• Business Bay’s Pallapay claims 40,000-plus active merchants who can invoice customers and receive payment by card. Fees range from 1.99 per cent plus Dh1 per transaction depending on payment method and location, such as online or via UAE mobile.

• Tap started in May 2013 in Kuwait, allowing Middle East businesses to bill, accept, receive and make payments online “easier, faster and smoother” via goSell and goCollect. It supports more than 10,000 merchants. Monthly fees range from US$65-100, plus card charges of 2.75-3.75 per cent and Dh1.2 per sale.

2checkout’s “all-in-one payment gateway and merchant account” accepts payments in 200-plus markets for 2.4-3.9 per cent, plus a Dh1.2-Dh1.8 currency conversion charge. The US provider processes online shop and mobile transactions and has 17,000-plus active digital commerce users.

• PayPal is probably the best-known online goods payment method - usually used for eBay purchases -  but can be used to receive funds, providing everyone’s signed up. Costs from 2.9 per cent plus Dh1.2 per transaction.

The alternatives

• Founded in 2014, Telr is a payment aggregator and gateway with an office in Silicon Oasis. It’s e-commerce entry plan costs Dh349 monthly (plus VAT). QR codes direct customers to an online payment page and merchants can generate payments through messaging apps.

• Business Bay’s Pallapay claims 40,000-plus active merchants who can invoice customers and receive payment by card. Fees range from 1.99 per cent plus Dh1 per transaction depending on payment method and location, such as online or via UAE mobile.

• Tap started in May 2013 in Kuwait, allowing Middle East businesses to bill, accept, receive and make payments online “easier, faster and smoother” via goSell and goCollect. It supports more than 10,000 merchants. Monthly fees range from US$65-100, plus card charges of 2.75-3.75 per cent and Dh1.2 per sale.

2checkout’s “all-in-one payment gateway and merchant account” accepts payments in 200-plus markets for 2.4-3.9 per cent, plus a Dh1.2-Dh1.8 currency conversion charge. The US provider processes online shop and mobile transactions and has 17,000-plus active digital commerce users.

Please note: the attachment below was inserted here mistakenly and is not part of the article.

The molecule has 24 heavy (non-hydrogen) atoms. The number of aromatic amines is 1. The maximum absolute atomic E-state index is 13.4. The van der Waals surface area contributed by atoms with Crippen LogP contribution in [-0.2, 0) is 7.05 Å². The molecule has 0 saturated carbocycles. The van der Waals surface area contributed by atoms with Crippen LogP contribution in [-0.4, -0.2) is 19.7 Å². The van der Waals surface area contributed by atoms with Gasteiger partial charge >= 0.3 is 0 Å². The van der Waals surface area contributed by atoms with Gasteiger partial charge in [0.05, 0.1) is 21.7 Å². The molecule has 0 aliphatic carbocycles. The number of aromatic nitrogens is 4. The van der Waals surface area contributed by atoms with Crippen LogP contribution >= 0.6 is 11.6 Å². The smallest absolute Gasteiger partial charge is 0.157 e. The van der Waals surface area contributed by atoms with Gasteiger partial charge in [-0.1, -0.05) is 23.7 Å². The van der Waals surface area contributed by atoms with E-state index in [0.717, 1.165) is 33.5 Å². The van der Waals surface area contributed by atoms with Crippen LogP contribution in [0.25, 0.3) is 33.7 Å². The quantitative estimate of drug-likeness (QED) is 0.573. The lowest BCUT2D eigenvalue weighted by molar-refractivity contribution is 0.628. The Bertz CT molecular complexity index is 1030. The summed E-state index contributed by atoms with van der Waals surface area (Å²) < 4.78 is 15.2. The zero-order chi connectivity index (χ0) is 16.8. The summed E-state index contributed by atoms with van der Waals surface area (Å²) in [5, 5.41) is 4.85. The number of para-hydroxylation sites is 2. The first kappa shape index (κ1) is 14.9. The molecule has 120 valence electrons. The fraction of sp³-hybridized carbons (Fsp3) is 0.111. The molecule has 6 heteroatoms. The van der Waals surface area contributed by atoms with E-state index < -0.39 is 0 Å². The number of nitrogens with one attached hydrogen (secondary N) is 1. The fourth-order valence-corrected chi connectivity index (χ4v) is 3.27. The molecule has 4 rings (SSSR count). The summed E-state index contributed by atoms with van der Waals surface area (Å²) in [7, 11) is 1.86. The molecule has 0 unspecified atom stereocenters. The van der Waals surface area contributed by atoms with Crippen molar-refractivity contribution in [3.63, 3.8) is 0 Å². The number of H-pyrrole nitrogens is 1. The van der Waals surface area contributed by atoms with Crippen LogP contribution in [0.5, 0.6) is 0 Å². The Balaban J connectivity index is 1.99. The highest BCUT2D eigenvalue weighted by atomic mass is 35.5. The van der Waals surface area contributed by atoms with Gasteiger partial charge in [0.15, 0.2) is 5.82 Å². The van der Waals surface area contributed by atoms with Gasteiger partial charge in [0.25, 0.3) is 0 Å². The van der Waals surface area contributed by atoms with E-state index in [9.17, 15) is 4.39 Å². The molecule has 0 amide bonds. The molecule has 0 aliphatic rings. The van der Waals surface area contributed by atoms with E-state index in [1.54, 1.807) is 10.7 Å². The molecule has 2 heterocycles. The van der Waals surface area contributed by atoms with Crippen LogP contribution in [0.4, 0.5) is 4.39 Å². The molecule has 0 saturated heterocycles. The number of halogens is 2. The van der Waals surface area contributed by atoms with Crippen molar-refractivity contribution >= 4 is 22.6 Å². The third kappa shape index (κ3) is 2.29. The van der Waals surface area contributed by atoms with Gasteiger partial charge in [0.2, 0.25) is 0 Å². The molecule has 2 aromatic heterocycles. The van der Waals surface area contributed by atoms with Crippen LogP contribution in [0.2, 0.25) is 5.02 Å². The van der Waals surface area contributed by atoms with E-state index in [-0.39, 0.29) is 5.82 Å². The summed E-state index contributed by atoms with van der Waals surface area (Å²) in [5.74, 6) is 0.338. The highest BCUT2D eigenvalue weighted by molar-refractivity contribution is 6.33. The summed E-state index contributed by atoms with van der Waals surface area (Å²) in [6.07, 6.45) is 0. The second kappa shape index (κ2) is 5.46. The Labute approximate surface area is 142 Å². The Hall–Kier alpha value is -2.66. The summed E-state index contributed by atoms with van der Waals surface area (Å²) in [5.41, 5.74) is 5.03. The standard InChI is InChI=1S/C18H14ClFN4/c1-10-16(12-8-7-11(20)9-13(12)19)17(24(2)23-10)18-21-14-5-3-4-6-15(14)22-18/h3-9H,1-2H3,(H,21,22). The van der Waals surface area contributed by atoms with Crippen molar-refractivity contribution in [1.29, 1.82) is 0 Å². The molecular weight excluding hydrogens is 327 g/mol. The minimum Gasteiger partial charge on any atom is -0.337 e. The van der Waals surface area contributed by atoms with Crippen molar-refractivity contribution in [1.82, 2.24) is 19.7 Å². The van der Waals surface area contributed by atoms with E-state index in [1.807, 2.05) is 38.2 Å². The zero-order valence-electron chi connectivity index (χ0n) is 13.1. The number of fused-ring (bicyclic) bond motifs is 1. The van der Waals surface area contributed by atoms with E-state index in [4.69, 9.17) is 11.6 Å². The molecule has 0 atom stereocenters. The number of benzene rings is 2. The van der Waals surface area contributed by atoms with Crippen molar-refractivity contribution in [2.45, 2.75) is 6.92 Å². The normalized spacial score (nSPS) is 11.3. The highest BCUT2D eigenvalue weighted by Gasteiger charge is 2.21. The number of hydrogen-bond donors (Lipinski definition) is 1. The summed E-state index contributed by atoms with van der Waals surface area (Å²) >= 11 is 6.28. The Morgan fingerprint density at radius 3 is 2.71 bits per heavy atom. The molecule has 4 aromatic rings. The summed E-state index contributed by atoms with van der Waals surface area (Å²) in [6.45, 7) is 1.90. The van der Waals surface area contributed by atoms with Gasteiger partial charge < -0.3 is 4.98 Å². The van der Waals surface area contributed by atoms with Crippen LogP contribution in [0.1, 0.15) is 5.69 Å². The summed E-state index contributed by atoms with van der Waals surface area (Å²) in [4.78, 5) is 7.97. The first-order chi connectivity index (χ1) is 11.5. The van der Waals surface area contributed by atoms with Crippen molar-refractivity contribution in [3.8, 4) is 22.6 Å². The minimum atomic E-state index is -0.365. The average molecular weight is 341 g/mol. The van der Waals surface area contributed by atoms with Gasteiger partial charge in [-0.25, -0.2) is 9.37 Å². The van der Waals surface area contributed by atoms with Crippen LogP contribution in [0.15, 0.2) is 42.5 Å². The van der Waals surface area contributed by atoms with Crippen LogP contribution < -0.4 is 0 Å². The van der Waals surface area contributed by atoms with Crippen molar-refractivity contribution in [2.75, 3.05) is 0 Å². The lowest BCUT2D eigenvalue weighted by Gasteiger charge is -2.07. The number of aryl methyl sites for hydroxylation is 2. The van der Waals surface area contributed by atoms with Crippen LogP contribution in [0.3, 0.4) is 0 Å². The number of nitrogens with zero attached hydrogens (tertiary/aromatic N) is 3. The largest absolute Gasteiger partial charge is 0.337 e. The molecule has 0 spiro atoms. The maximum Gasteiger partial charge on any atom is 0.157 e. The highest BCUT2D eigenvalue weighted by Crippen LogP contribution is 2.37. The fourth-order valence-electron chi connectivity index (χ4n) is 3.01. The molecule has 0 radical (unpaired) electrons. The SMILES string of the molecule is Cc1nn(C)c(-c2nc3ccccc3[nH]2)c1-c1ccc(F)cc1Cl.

• PayPal is probably the best-known online goods payment method - usually used for eBay purchases -  but can be used to receive funds, providing everyone’s signed up. Costs from 2.9 per cent plus Dh1.2 per transaction.

The alternatives

• Founded in 2014, Telr is a payment aggregator and gateway with an office in Silicon Oasis. It’s e-commerce entry plan costs Dh349 monthly (plus VAT). QR codes direct customers to an online payment page and merchants can generate payments through messaging apps.

• Business Bay’s Pallapay claims 40,000-plus active merchants who can invoice customers and receive payment by card. Fees range from 1.99 per cent plus Dh1 per transaction depending on payment method and location, such as online or via UAE mobile.

• Tap started in May 2013 in Kuwait, allowing Middle East businesses to bill, accept, receive and make payments online “easier, faster and smoother” via goSell and goCollect. It supports more than 10,000 merchants. Monthly fees range from US$65-100, plus card charges of 2.75-3.75 per cent and Dh1.2 per sale.

2checkout’s “all-in-one payment gateway and merchant account” accepts payments in 200-plus markets for 2.4-3.9 per cent, plus a Dh1.2-Dh1.8 currency conversion charge. The US provider processes online shop and mobile transactions and has 17,000-plus active digital commerce users.

• PayPal is probably the best-known online goods payment method - usually used for eBay purchases -  but can be used to receive funds, providing everyone’s signed up. Costs from 2.9 per cent plus Dh1.2 per transaction.

The alternatives

• Founded in 2014, Telr is a payment aggregator and gateway with an office in Silicon Oasis. It’s e-commerce entry plan costs Dh349 monthly (plus VAT). QR codes direct customers to an online payment page and merchants can generate payments through messaging apps.

• Business Bay’s Pallapay claims 40,000-plus active merchants who can invoice customers and receive payment by card. Fees range from 1.99 per cent plus Dh1 per transaction depending on payment method and location, such as online or via UAE mobile.

• Tap started in May 2013 in Kuwait, allowing Middle East businesses to bill, accept, receive and make payments online “easier, faster and smoother” via goSell and goCollect. It supports more than 10,000 merchants. Monthly fees range from US$65-100, plus card charges of 2.75-3.75 per cent and Dh1.2 per sale.

2checkout’s “all-in-one payment gateway and merchant account” accepts payments in 200-plus markets for 2.4-3.9 per cent, plus a Dh1.2-Dh1.8 currency conversion charge. The US provider processes online shop and mobile transactions and has 17,000-plus active digital commerce users.

• PayPal is probably the best-known online goods payment method - usually used for eBay purchases -  but can be used to receive funds, providing everyone’s signed up. Costs from 2.9 per cent plus Dh1.2 per transaction.

The alternatives

• Founded in 2014, Telr is a payment aggregator and gateway with an office in Silicon Oasis. It’s e-commerce entry plan costs Dh349 monthly (plus VAT). QR codes direct customers to an online payment page and merchants can generate payments through messaging apps.

• Business Bay’s Pallapay claims 40,000-plus active merchants who can invoice customers and receive payment by card. Fees range from 1.99 per cent plus Dh1 per transaction depending on payment method and location, such as online or via UAE mobile.